First Nations seeking new economic partnerships with Quebec companies, investors


Business conference to look at ways for First Nations to have a stake in economic activity.

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Is it time to aim for economic reconciliation?

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Quebec’s First Nations are urging the province’s businesses and investors to craft economic projects that give Indigenous communities a true say in their future by making them shareholders.

A two-day business conference, called the Grand Economic Circle of Indigenous People , will take place at Montreal’s Centre Sheraton hotel Nov. 25 and 26 to discuss possible avenues for cooperation, Ghislain Picard, chief of the Assembly of First Nations Quebec-Labrador, said Tuesday.

A wide range of municipal and economic players, which could include investors such as the Caisse de dépôt et placement du Québec and Investissement Québec, will be invited to take part, Picard said. Representatives from the Fédération des chambres de commerce du Québec will attend, a spokesperson for the organization said.

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“Do we remain victims of the development that takes place on our territories, or do we find ways of moving forward sustainably by becoming stakeholders? This is what’s at stake here,” Picard said in an interview on the first day of the C2 Montreal conference, which is returning in 2021 with its first in-person events in two years. “The goal of this initiative is to sensitize the business world to the importance of developing partnerships that benefit our communities in the long run. We see this event as a launch pad.”

First Nations communities are no longer satisfied with companies employing Indigenous people when developing mining or other projects on ancestral lands, Picard said.

“Yes it’s good to have revenue sharing, it’s good to have jobs, but why wouldn’t it be possible for First Nations to be the owners of a mine? First Nations can play a much more important role in their development,” he said.

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Recent partnerships in the energy industry offer some hope. Picard cited wind-power projects by Boralex, in Quebec’s Côte-Nord region , and Innergex , in the Gaspé peninsula, as profit-sharing models that other investors could replicate. Innergex’s project was developed by a 50-50 partnership between three Mi’gmaq communities and the company, while Boralex joined forces with Innu communities near Port-Cartier.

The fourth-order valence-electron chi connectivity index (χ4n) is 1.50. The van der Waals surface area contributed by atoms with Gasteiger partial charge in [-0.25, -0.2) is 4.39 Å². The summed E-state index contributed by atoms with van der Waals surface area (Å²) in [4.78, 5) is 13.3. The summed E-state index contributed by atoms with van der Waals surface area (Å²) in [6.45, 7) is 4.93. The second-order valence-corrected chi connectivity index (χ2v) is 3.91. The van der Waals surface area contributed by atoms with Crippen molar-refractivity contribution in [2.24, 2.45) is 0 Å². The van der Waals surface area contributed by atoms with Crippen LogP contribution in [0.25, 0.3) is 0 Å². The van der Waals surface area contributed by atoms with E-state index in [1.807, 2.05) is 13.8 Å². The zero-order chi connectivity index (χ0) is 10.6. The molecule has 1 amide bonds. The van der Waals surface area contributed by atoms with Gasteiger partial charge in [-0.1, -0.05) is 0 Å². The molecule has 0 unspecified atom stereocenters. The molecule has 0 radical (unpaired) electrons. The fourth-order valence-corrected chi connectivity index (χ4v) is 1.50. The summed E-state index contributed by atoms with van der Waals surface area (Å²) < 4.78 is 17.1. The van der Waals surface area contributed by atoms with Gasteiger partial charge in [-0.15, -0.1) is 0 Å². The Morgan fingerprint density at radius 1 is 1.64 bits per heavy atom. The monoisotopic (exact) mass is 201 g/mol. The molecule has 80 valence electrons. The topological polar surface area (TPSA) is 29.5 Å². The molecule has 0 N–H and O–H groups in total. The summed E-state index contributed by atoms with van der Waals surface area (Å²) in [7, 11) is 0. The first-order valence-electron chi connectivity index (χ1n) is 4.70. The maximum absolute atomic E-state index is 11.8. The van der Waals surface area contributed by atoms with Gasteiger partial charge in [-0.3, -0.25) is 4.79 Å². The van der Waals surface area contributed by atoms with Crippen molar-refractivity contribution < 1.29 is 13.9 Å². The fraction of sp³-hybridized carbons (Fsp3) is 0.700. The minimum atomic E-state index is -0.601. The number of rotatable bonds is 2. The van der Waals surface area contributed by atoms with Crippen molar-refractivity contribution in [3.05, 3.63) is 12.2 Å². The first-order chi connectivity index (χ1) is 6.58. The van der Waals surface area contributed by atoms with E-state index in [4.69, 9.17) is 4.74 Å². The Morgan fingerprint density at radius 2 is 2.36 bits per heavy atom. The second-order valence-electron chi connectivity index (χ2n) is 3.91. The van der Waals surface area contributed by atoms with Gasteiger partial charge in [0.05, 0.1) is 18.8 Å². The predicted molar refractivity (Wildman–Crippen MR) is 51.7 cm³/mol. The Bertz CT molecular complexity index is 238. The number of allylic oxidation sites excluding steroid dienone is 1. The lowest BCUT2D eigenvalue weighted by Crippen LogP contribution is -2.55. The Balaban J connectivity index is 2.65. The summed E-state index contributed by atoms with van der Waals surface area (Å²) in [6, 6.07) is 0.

Picard said he’s hopeful of seeing Hydro-Québec adopt a similar mindset in planning future power-generation projects.

“Hydro-Québec’s approach today is not what we used to see before,” he said. “With (new chief executive Sophie) Brochu at the helm, there’s more openness. I find this promising.”

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One industry that would benefit from new partnerships between First Nations communities and Quebec companies is tourism, Picard added.

“I’m thinking especially about adventure tourism, which until recently was inaccessible due to its cost,” he said. “Maybe that isn’t the case anymore.”

First Nations groups are focused on the long-term picture, Picard insists.

“These partnerships could require some months, or even some years to surface,” he said. “The goal is to make sure they last.”

And while the November conference is part of a joint effort between the Assembly of First Nations Quebec-Labrador and Quebec government, Picard isn’t entirely sold on Premier François Legault’s attitude toward longstanding land claims.

“The political context isn’t always favourable,” Picard said. “We’ve been trying to find ways of engaging the Legault government in a political process for about a year, and we’re somewhat disappointed. It’s a very slow process. The reality is that the government isn’t recognizing our autonomy.”

ftomesco@postmedia.com

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